Darren Fleming (pictured below) is a speaker, author and trainer who specialises in helping leaders influence their teams. He is the author of Don’t be a D!ck – creating connections that make influence happen. In this guest post, Fleming offers proven tips on how to improve staff connections and your influence around any office…
The secret to influencing others to do what you want is connection. If Your staff are not connected to you and your business they will do as they want, not as you need. If your customers are not connected to you they wont buy the up-sell, and may stop coming back altogether. Below are four key tips on how you can create connection with staff and customers to increase the profitability of your business.
Tip 1 – Know me
In a repeat-business franchises it is crucial to know something about your customers. This goes beyond their name. Find out about their life. This can be as easy as asking, ‘What’s been the best part of your week so far?, or ‘What is planned for the weekend?’ When they answer, just listen and ask more questions. Refrain from offering your thoughts or experiences – let them speak. The same goes for your staff too
Why this works: we are all excited about what we do and want to share it. When you ask me about my world I can get excited about talking to you. This will bring me back to your business. I recently changed my local coffee shop because after 3 months of regular visits the barista hadn’t even bothered to ask my name. That’s a lot of latte’s he missing out on!
Tip 2 – Hear me
In the book Drive – the surprising truth about what motivates us, author Daniel Pink explains that staff like a sense of autonomy over their work. This includes having input around decisions that effect them. When they have this sense they are more connected to their job and employer. But when staff feel that their opinions, thoughts and feelings are not being considered they start to disengage. They treat your directions as optional and customer service as discretionary.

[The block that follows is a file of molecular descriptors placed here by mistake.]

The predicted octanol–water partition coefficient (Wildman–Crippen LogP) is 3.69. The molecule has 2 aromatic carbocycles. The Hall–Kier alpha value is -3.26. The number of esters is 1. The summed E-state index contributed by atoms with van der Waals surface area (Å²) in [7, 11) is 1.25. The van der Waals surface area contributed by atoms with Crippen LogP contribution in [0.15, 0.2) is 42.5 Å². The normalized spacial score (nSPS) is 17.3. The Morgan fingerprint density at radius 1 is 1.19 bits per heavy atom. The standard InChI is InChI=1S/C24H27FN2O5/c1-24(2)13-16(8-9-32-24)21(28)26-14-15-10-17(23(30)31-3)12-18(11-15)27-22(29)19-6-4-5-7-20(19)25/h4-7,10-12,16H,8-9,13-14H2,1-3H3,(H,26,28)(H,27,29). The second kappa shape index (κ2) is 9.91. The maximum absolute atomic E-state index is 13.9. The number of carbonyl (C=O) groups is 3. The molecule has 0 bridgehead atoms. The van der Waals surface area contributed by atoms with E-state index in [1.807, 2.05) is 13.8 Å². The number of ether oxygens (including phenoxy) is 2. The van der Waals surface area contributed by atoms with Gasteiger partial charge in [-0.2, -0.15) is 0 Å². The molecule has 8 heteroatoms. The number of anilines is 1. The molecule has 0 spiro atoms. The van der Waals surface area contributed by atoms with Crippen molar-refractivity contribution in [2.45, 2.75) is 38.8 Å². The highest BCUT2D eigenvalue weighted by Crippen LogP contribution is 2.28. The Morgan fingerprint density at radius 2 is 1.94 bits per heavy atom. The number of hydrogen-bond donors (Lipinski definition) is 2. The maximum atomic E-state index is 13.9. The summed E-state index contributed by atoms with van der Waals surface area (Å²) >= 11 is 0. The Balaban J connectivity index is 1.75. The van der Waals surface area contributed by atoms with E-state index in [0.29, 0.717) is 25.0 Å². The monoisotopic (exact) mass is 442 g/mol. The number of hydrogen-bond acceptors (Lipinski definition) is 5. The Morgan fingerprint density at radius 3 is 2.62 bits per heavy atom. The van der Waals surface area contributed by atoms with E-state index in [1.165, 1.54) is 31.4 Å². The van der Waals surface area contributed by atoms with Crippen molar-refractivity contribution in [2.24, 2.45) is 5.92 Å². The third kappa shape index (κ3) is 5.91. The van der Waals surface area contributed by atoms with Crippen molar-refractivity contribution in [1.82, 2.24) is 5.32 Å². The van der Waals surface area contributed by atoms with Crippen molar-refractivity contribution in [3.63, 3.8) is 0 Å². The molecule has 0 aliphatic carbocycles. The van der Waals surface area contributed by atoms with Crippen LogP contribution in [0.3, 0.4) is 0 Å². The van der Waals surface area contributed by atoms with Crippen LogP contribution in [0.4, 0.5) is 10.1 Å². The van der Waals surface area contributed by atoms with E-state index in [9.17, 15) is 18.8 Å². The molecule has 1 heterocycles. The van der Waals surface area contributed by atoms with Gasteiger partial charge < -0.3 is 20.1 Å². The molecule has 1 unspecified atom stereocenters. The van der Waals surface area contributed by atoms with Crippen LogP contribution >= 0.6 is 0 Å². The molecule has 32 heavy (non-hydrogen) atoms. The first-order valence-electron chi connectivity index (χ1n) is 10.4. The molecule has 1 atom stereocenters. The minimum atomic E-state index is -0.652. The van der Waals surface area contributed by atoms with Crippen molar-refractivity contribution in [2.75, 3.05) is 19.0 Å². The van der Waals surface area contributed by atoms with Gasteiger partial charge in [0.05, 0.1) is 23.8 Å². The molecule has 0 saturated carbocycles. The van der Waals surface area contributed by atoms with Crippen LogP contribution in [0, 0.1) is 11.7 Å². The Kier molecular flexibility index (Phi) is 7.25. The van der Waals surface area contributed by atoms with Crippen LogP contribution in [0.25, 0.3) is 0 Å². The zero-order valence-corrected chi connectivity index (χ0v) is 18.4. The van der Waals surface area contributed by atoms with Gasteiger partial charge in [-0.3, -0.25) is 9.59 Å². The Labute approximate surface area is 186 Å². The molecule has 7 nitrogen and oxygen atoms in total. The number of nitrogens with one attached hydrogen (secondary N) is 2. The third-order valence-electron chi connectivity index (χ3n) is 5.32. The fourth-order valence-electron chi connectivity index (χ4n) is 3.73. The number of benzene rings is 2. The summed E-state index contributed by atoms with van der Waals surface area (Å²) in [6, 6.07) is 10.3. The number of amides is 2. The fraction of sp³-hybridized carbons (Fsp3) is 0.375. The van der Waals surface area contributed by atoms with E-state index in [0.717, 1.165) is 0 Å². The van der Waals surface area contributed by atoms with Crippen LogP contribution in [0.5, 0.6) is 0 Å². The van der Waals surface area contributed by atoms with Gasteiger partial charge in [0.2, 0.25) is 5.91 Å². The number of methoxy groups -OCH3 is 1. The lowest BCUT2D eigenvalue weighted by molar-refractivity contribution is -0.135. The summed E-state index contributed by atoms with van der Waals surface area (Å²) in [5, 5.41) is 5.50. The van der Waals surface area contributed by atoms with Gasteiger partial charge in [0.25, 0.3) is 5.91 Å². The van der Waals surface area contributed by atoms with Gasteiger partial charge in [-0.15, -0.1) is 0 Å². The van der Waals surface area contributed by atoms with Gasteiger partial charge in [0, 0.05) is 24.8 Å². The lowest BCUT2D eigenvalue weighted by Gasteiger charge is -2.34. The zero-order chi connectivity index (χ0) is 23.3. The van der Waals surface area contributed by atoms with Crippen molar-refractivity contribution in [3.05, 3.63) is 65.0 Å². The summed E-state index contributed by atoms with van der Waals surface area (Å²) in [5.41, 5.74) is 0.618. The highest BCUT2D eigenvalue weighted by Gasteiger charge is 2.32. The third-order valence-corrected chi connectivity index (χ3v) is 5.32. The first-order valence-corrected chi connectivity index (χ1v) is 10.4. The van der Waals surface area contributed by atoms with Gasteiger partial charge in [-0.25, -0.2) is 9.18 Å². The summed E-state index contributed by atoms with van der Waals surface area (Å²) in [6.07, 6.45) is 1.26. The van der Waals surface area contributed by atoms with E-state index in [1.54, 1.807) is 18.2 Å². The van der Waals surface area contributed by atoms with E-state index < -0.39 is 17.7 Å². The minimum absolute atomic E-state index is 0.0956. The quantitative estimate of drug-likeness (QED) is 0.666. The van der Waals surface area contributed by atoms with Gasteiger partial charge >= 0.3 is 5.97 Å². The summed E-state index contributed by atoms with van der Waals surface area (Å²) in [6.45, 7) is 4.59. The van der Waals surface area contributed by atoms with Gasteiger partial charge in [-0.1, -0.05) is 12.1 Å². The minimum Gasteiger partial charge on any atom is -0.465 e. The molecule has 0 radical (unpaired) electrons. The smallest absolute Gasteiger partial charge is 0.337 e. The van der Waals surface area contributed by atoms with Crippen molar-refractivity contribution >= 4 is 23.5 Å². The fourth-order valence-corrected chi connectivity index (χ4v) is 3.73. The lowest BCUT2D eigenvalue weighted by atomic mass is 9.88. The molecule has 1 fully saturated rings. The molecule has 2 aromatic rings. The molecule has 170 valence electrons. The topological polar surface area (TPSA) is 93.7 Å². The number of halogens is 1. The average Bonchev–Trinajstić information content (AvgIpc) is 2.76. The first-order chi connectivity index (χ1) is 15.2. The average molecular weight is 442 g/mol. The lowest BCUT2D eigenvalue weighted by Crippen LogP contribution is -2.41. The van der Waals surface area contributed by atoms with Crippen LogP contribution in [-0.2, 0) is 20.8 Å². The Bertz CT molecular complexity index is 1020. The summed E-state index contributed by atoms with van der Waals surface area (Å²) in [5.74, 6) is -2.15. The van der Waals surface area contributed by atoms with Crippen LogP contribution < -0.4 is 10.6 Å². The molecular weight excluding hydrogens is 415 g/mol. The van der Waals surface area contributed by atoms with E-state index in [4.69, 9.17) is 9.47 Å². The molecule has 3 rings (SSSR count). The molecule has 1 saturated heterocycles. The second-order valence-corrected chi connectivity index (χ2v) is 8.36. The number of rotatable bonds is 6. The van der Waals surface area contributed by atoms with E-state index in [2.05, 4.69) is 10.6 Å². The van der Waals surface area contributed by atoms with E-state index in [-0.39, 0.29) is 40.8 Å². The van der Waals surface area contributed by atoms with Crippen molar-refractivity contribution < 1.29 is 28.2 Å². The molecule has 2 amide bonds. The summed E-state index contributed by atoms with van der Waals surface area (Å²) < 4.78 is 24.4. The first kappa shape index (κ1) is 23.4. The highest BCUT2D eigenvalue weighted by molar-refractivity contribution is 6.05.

Your focus as the business owner is to let staff have a say at the right time and place. This could be through staff meetings, or in a business open 24/7, this could be at the beginning of shifts. After all, you don’t want staff sharing their thoughts when they should be serving customers! Your challenge with this is to ensure they understand that you have the final say.
Why this works: Social media has let everyone think their opinion matters. People are used to sharing their ideas on Facebook, curating their adventures on Instagram and shouting their opinions on Twitter. When they come to work they feel that they have the right to have their say. Let them have it in a way that you control.
Tip 3 – Tell me
Transparency kills conspiracy. Explaining the reasons behind your decisions is just as important as ensuring staff understand them. When we know why something is happening we can use it to make sense of the world.
Why this is important: Humans can’t handle incomplete information. When we are presented with incomplete information we make up a story to fill in the gaps. These stories are based on what we know, our research, our biases, paranoia and our desire to be right. And in the absence of any explanation to the contrary, these made up stories become the truth. We then make decisions based on these made up stories.
To see this in operation, just Google Malaysian Airlines flight MH370 and see how many conspiracy theories come up. None of these theories are based on evidence, but are believed by many to be true. It was the same with the Bermuda Triangle.
Tip 4 – Eat with Me
This one may be a little harder to arrange in some businesses, but it is powerful. Where possible have breaks with your staff. This could be morning tea, lunch or just a quick drink in the lunch room. It does not have to be every day – once a week is a good start. Not only will this build a connection with your team, but you will also hear the gossip that is circulating.
Why this works: We are social creatures. We come together around food – dates, parties, social gatherings – all have food central to them. Many religious celebrations involve food and drink.